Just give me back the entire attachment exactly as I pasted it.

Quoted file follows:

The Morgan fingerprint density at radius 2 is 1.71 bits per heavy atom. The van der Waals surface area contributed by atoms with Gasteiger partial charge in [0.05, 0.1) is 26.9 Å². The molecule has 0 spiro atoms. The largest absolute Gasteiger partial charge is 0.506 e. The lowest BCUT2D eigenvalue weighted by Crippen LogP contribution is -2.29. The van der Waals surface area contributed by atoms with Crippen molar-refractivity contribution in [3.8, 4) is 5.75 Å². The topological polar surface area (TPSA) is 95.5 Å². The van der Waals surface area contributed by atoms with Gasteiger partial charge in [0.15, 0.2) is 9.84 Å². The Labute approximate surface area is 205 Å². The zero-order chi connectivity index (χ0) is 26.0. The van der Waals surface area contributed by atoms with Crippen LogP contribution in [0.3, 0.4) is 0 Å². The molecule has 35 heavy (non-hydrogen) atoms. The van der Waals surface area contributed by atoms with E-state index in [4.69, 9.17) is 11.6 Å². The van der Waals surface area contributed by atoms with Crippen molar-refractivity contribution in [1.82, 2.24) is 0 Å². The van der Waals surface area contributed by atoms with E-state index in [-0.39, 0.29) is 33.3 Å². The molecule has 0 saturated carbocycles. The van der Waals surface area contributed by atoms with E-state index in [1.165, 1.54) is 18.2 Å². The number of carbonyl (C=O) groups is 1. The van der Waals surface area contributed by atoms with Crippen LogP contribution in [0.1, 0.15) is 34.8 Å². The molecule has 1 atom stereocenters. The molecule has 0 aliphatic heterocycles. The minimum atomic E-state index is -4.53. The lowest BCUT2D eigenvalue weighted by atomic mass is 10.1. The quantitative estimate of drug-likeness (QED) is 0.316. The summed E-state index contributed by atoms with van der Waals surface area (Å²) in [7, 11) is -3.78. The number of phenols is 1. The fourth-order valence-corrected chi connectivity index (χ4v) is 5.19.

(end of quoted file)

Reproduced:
The Morgan fingerprint density at radius 2 is 1.71 bits per heavy atom. The van der Waals surface area contributed by atoms with Gasteiger partial charge in [0.05, 0.1) is 26.9 Å². The molecule has 0 spiro atoms. The largest absolute Gasteiger partial charge is 0.506 e. The lowest BCUT2D eigenvalue weighted by Crippen LogP contribution is -2.29. The van der Waals surface area contributed by atoms with Crippen molar-refractivity contribution in [3.8, 4) is 5.75 Å². The topological polar surface area (TPSA) is 95.5 Å². The van der Waals surface area contributed by atoms with Gasteiger partial charge in [0.15, 0.2) is 9.84 Å². The Labute approximate surface area is 205 Å². The zero-order chi connectivity index (χ0) is 26.0. The van der Waals surface area contributed by atoms with Crippen LogP contribution in [0.3, 0.4) is 0 Å². The molecule has 35 heavy (non-hydrogen) atoms. The van der Waals surface area contributed by atoms with E-state index in [4.69, 9.17) is 11.6 Å². The van der Waals surface area contributed by atoms with Crippen molar-refractivity contribution in [1.82, 2.24) is 0 Å². The van der Waals surface area contributed by atoms with E-state index in [-0.39, 0.29) is 33.3 Å². The molecule has 0 saturated carbocycles. The van der Waals surface area contributed by atoms with E-state index in [1.165, 1.54) is 18.2 Å². The number of carbonyl (C=O) groups is 1. The van der Waals surface area contributed by atoms with Crippen LogP contribution in [0.1, 0.15) is 34.8 Å². The molecule has 1 atom stereocenters. The molecule has 0 aliphatic heterocycles. The minimum atomic E-state index is -4.53. The lowest BCUT2D eigenvalue weighted by atomic mass is 10.1. The quantitative estimate of drug-likeness (QED) is 0.316. The summed E-state index contributed by atoms with van der Waals surface area (Å²) in [7, 11) is -3.78. The number of phenols is 1. The fourth-order valence-corrected chi connectivity index (χ4v) is 5.19.